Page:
Herb Lague

Herb LaGue was born in Reno, Nev. on June 12, 1941. His father, James Buton Lague, started him off in boxing and later taught him in a Tibetan style of martial arts called Jujitsu.
Herb recalls when he was 4 years old his dad asked him if he would like to learn how to protect himself and he said yes.

By 1968 Herb began teaching Dan Zan Ryu Jujitsu at the Sparks Judo Club. Over the years, he studied, Judo under Mack McIntosh, Aikido under Bill Cox, as well as Servante and Ballet. Also he has trained with French Professor Pierre LaCarre and is a master at ancient restorative healing arts. https://www.youtube.com/watch?v=29Ol0ntVwJc
Herb assumed the position of head instructor (sensei) of the Sparks Judo and Jujitsu Club in 1970 from his predecessor Sensei Cary and began teaching Dan Zan Ryu Jujitsu, which focuses on all techniques, including striking, kicking, joint locking, throwing and ground fighting techniques.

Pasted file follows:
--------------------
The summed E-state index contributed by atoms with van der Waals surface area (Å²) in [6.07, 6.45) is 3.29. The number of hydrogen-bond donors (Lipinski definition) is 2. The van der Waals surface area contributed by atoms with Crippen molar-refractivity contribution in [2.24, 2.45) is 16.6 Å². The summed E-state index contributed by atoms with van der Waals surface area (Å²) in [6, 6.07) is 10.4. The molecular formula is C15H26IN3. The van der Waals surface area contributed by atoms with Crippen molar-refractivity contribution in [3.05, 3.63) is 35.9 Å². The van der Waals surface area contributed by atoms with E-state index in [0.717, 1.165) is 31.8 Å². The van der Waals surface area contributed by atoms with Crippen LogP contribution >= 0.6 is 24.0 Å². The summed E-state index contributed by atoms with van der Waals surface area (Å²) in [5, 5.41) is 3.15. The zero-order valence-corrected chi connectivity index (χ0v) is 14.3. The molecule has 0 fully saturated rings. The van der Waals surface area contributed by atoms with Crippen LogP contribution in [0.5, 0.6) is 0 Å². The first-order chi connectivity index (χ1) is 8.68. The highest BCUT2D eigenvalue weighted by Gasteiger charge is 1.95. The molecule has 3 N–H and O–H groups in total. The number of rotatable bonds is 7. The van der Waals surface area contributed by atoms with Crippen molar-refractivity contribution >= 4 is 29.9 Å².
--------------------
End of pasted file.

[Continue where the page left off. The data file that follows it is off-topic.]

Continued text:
During the early 80s, he changed the dojo’s name to the Bushidokan Martial Arts Temple and began his travels around the world. Since then he has logged many miles in support of martial arts and conflict resolution by visiting and teaching at various dojo’s, and attending peace rallies in many countries around the world.
His effort shows. He received a commendation from by Congress for his work he has done and is an ambassador for the United Peace Federation. Herb has met the Dali Lama and other famous people during his various travels.
Herb Lague would like to see jujitsu eventually taught all over the world to various police agencies and dojos. He also teaches all age classes to adults and kids alike who are interested in learning Dan Zan Ryu Bujutsu.
Prof Lague summarize his philosophy of jujitsu in the following way:
“Dan Zan Ryu Bujutsu is a systematic way to eliminate fear through building self-confidence. This is accomplished by serving and healing others. Dan Zan Ryu Jujitsu creates curiosity and stimulates one’s natural inherent characteristics to explore and create. People are drawn to Danzan-Ryu Zenyo Bujutsu by their natural survival instinct.”

One clap, two clap, three clap, forty?

By clapping more or less, you can signal to us which stories really stand out.